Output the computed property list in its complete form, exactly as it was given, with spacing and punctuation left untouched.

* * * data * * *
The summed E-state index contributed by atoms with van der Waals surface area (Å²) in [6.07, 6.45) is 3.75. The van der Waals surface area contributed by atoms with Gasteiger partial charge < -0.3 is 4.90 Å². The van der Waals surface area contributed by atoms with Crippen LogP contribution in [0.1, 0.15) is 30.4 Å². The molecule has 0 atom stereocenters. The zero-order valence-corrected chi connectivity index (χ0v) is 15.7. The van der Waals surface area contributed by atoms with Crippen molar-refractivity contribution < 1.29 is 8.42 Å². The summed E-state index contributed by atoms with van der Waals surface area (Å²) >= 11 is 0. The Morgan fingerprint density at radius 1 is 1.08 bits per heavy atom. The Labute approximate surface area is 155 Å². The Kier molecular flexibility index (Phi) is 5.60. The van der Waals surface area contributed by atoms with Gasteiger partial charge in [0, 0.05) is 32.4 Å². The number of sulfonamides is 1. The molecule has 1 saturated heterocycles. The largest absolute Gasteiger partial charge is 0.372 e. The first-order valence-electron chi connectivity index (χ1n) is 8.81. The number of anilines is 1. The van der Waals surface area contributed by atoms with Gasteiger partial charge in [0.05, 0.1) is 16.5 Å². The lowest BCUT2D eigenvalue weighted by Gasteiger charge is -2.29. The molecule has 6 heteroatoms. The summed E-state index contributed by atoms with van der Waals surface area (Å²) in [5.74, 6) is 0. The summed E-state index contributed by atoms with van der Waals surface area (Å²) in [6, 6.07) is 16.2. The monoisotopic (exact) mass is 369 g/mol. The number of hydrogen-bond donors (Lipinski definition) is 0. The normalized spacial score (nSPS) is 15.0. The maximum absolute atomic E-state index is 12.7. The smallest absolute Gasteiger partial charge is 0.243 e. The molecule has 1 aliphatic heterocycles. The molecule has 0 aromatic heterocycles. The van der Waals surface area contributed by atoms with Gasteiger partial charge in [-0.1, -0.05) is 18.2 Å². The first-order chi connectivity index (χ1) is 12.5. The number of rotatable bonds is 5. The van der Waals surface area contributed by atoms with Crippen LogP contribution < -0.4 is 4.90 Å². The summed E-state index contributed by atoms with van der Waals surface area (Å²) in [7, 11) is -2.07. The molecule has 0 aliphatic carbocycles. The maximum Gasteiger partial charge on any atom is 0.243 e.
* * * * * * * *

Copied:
The summed E-state index contributed by atoms with van der Waals surface area (Å²) in [6.07, 6.45) is 3.75. The van der Waals surface area contributed by atoms with Gasteiger partial charge < -0.3 is 4.90 Å². The van der Waals surface area contributed by atoms with Crippen LogP contribution in [0.1, 0.15) is 30.4 Å². The molecule has 0 atom stereocenters. The zero-order valence-corrected chi connectivity index (χ0v) is 15.7. The van der Waals surface area contributed by atoms with Crippen molar-refractivity contribution < 1.29 is 8.42 Å². The summed E-state index contributed by atoms with van der Waals surface area (Å²) >= 11 is 0. The Morgan fingerprint density at radius 1 is 1.08 bits per heavy atom. The Labute approximate surface area is 155 Å². The Kier molecular flexibility index (Phi) is 5.60. The van der Waals surface area contributed by atoms with Gasteiger partial charge in [0, 0.05) is 32.4 Å². The number of sulfonamides is 1. The molecule has 1 saturated heterocycles. The largest absolute Gasteiger partial charge is 0.372 e. The first-order valence-electron chi connectivity index (χ1n) is 8.81. The number of anilines is 1. The van der Waals surface area contributed by atoms with Gasteiger partial charge in [0.05, 0.1) is 16.5 Å². The lowest BCUT2D eigenvalue weighted by Gasteiger charge is -2.29. The molecule has 6 heteroatoms. The summed E-state index contributed by atoms with van der Waals surface area (Å²) in [5.74, 6) is 0. The summed E-state index contributed by atoms with van der Waals surface area (Å²) in [6, 6.07) is 16.2. The monoisotopic (exact) mass is 369 g/mol. The number of hydrogen-bond donors (Lipinski definition) is 0. The normalized spacial score (nSPS) is 15.0. The maximum absolute atomic E-state index is 12.7. The smallest absolute Gasteiger partial charge is 0.243 e. The molecule has 1 aliphatic heterocycles. The molecule has 0 aromatic heterocycles. The van der Waals surface area contributed by atoms with Gasteiger partial charge in [-0.1, -0.05) is 18.2 Å². The first-order chi connectivity index (χ1) is 12.5. The number of rotatable bonds is 5. The van der Waals surface area contributed by atoms with Crippen LogP contribution < -0.4 is 4.90 Å². The summed E-state index contributed by atoms with van der Waals surface area (Å²) in [7, 11) is -2.07. The molecule has 0 aliphatic carbocycles. The maximum Gasteiger partial charge on any atom is 0.243 e.